6

I am new to LaTeX. I know how to write basic equations in LaTeX. However, the following equation seems to be too difficult for me. Please help me with this. Thank you.

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9

I'd not use the inner brace, but a standard notation for the minimum, just split across lines.

\documentclass{article}
\usepackage{amsmath}

\DeclareMathOperator{\lev}{lev}

\begin{document}

\begin{equation*}
\lev_{a,b}(i,j)=
  \begin{cases}
  \max(i,j) & \text{if $\min(i,j)=0$,} \\[1ex]
  \begin{aligned}[b]
  \min\bigl(\lev_{a,b}&(i-1,j)+1, \\
            \lev_{a,b}&(i,j-1)+1, \\
            \lev_{a,b}&(i-1,j-1)+1_{(a_i\ne b_j)}
      \bigr)
  \end{aligned} & \text{otherwise.}
\end{cases}
\end{equation*}

\end{document}

enter image description here

You might prefer the following realization, which is obtained by using \begin{aligned} instead of \begin{aligned}[b].

enter image description here

8

amsmath's cases is defined for this. The horizontal space between the bracket and the inside contents is very good.

\documentclass{article}
\usepackage{amsmath}
\begin{document}
\[
\mathrm{lev}_{a,b}(i,j)=\begin{cases}
    \max(i,j)&\text{if $\min(i,j)=0$,}\\
    \min\begin{cases}
        \mathrm{lev}_{a,b}(i-1,j)+1\\
        \mathrm{lev}_{a,b}(i,j-1)+1\\
        \mathrm{lev}_{a,b}(i-1,j-1)+1_{(a_i\ne b_j)}
    \end{cases} &\text{otherwise.}
\end{cases}
\]
\end{document}

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It seems to me that you are writing a document which uses lev() function quite often. In this case, you should define a new macro to avoid repetition (I use \DeclareMathOperator, which is the best way for this, thanks to egreg's suggestion in his comment).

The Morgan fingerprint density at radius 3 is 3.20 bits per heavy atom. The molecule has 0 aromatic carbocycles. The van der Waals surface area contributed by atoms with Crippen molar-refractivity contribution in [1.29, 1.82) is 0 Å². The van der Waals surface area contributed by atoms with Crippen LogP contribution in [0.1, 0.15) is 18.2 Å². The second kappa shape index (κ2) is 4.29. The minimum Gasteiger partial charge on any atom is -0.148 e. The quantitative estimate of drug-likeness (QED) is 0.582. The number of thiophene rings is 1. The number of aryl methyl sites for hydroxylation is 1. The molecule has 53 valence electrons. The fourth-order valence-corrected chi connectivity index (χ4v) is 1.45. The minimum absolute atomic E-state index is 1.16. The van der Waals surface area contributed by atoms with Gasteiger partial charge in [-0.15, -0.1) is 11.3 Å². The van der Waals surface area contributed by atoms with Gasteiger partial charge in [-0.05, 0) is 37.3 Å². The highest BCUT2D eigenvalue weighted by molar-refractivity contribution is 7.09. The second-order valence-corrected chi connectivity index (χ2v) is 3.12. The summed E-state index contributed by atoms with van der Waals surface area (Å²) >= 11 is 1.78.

\documentclass{article}
\usepackage{amsmath}
%\newcommand{\lev}{\mathrm{lev}}: not good
\DeclareMathOperator{\lev}{lev}
\begin{document}
\[
\lev_{a,b}(i,j)=\begin{cases}
    \max(i,j)&\text{if $\min(i,j)=0$,}\\
    \min\begin{cases}
        \lev_{a,b}(i-1,j)+1\\
        \lev_{a,b}(i,j-1)+1\\
        \lev_{a,b}(i-1,j-1)+1_{(a_i\ne b_j)}
    \end{cases} &\text{otherwise.}
\end{cases}
\]
\end{document}

enter image description here

2

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If you use the function lev a lot then it is a good idea to define it as follows

\newcommand{\lev}[2]{\mathrm{lev}_{a, \thinspace b} (#1, \thinspace #2)}

Just type \lev and you will get the function with two arguments to enter.

\documentclass{article}
\usepackage{amsmath}
\usepackage{booktabs}
\usepackage{array}

\begin{document}

\newcommand{\lev}[2]{\mathrm{lev}_{a, \thinspace b} (#1, \thinspace #2)}    
\begin{equation}
\lev{i}{j} = \left\lbrace
    \begin{array}{l l}
        \max(i, \thinspace j) & \text{if~} \min(i, \thinspace j) =0,
    \\
        \min \left\lbrace \hspace{-1mm}
                \begin{array}{l}
                    \lev{i-1}{j} + 1
                \\
                \addlinespace[0.5mm]
                    \lev{i}{j-1} + 1
                \\
                \addlinespace[0.5mm]
                    \lev{i-1}{j-1} + 1_{(a_{i} \neq b_{j})}
                \end{array}

            \right. & \text{otherwise}.
    \end{array}
            \right.
\end{equation}

\end{document}

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